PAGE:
by Gary Clifton
“Michelle, you make sure little Jill’s oatmeal gets warmed up. Hear?”
“Mama, we ain’t got no oatmeal.”
“Well, give her some of them corn flakes.”
Michelle, gaunt, nine years old, with a chronic cough, was the oldest of the four kids, all girls. Jill, the baby, was two. Michelle had missed so much school, the truancy man hadn’t been around in two weeks.
Mama, Shayla, was twenty-four, plump and disheveled. Mentally a tad slow, heavy substance abuse had further eroded her judgment.
“Mama, can you come home on the last bus tonight? The kids gets scared when you don’t come back till morning.” She didn’t include how terrified she was when Mama didn’t show. Shayla was the lifeline, the only source of contact with the outside world.
“Michelle, I ain’t never missed the last bus more’n once or twice. Always brings back a few extra dollars... Buy you kids something nice.” She stooped to pat Michelle’s cheek.
Michelle’s tired little eyes, wise beyond her age, studied her mother’s face furtively long after Shayla looked away. The kids hadn’t seen any extra money from Mama’s prowling in the night in as long as she could remember. The cupboard had always remained nearly bare, no matter how late Shayla dawdled before drifting home drunk and stoned, hopefully on the last bus.
Michelle had an idea of what her mama did for money. The few times Shayla had brought tricks to the apartment, she’d made all four kids hide in a closet while Mama spent time with the man on her bed.
Mama usually came home on the last bus. The schedule would have said it arrived at 2:00 a.m., but Michelle, unable to tell time, didn’t actually know the hour.
Shayla had more or less fallen by natural progression into working the streets. After several of her own mother’s men had raped and used her over the years, bedding a man seemed the natural thing to do. She actually enjoyed the sex, booze, and drugs. She could not have identified the father of any of her four children. On occasion, she spent her money on gin. Sometimes she was having such a good time, she forgot to come home on the last bus.
Shayla stepped out into the gathering dusk of Crossroads Boulevard, the icy wind cutting at her bare, mini-skirted legs. She stopped, blew a kiss to all four girls hovered in the window above, and hustled while the bus driver waited for her a half-block down. Tonight, she’d work the Derby on 37th Street. Out behind the dumpster, she’d do a few quickies with men who worked in the packing house down the street, pick up forty, fifty bucks, and get a good snoot on.
* * *
Little Michelle lay trembling as the sound wafted in of the last bus pulling away. Shayla was not in sight. Michelle had parceled out the last of the cornflakes after Shayla had left, and the three little ones would soon wake up hungry. Her growling stomach made her wish she’d eaten a few of those corn flakes.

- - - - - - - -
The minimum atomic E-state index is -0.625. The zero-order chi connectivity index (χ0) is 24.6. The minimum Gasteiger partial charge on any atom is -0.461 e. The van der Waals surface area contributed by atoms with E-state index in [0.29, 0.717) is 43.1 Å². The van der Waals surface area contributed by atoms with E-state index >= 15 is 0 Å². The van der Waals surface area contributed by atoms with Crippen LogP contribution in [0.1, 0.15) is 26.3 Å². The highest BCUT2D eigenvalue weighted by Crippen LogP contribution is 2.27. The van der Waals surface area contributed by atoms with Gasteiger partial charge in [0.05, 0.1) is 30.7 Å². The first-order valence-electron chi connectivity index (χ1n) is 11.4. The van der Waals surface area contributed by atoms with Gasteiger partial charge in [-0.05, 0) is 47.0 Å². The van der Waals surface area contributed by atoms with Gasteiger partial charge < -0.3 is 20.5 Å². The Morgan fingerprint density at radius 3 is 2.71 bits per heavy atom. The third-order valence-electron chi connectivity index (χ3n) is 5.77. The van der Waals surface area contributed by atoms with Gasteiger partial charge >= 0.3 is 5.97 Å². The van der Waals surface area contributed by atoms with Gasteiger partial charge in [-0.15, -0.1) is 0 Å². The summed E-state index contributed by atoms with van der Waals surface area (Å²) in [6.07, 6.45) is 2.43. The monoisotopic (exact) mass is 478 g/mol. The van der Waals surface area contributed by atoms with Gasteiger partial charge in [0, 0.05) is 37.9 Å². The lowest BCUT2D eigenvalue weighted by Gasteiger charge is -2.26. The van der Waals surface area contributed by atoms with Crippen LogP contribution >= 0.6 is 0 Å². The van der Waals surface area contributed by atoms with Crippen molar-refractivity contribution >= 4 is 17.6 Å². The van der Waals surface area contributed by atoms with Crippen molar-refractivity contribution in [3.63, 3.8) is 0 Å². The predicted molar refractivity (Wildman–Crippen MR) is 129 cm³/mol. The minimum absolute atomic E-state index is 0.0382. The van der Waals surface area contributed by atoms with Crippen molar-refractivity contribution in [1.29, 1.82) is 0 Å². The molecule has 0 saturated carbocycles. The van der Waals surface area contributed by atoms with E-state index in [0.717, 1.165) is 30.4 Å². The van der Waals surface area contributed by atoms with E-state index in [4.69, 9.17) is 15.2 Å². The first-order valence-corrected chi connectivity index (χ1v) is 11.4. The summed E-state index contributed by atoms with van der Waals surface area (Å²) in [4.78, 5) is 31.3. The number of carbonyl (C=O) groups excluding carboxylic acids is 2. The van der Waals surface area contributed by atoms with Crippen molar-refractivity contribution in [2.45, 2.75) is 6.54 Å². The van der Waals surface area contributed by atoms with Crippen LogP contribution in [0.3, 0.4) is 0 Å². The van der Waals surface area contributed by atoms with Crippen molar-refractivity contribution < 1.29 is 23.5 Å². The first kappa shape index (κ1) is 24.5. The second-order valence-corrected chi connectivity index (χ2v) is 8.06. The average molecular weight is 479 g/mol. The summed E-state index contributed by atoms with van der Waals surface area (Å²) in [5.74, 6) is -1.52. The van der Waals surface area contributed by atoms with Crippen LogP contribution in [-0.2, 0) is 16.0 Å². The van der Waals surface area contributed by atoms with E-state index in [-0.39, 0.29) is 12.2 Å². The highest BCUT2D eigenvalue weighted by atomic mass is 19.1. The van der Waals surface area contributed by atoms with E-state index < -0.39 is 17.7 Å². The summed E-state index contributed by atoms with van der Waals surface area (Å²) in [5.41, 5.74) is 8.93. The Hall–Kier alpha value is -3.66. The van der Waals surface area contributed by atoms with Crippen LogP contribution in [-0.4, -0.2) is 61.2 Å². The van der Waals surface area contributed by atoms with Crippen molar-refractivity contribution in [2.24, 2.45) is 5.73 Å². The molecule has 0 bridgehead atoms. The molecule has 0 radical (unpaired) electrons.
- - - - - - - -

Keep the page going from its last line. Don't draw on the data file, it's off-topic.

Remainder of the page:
At dawn, when buses began stopping again, Michelle counted four, then five. She bundled up the three younger ones with all the clothes she could find and led the sad procession across Crossroads. They waited at the bus stop in the unrelenting wind. Surely, Mama would come soon. She had to.
Old man Murphy first saw them there around eight o’clock, when he pushed out a cart of cabbages for the day’s run at his small grocery store. Murphy knew a decent man should give the children a bite to eat, but he felt, with riffraff, you give an inch and it becomes a mile. Sure, he’d visited Shayla upstairs a couple of times, but he’d paid up and owed nobody a thing.
Finally, watching the children still standing in the cold at just past ten, he flagged down a passing squad car. Grubby urchins right across from his door, that was bad for business.
A squad car pulled up. Murphy leaned down to talk into the car window. “Dunagan, the whore who lives over there didn’t come in again last night. Dunno how many times she’s failed to show and left them little buggers alone. Why the oldest there insists on parading the smaller ones out in the cold is beyond me. She’s got a nice ass on her, but too bad we jes’ can’t put some of this gutter trash down like we do with wayward dogs.”
Dunagan, a big man with tough eyes, stepped out, the cold wind fluttering the silver badge on the chest of his leather jacket. He gave Murphy a long look. “You’d be knowin’ about her ass, would you, Murphy?” He flipped open a notebook. “The woman’s name wouldn’t be Shayla? Shayla McGuire?”
“Didn’t know guttersnipes had last names, but yeah, I think I heard her name’s Shayla.” He evaded the cop’s expression in his effort to distance himself from sin and degeneracy.
“Looks like she won’t be coming home this morning, Murphy. They found her butchered behind a dumpster up on 37th a while ago. Wagon’s haulin’ off the pieces now. Sarge sent me to find her place.”
“Mother of saints!” Murphy exclaimed, crossing himself.
Across the street, Michelle was doggedly holding little Jill in her arms. Staring into the wind in the direction of oncoming buses, her lost little face was a granite copy of despair and equally as hard.
Dunagan caught the grocer’s eye. “Still workin’ on a plan to put ’em down, Murphy? I’ll be watching. Wayward dogs don’t ask to be born.” He started across the busy street, struggling for the words he’d need to deliver his terrible message.
Copyright © 2019 by Gary Clifton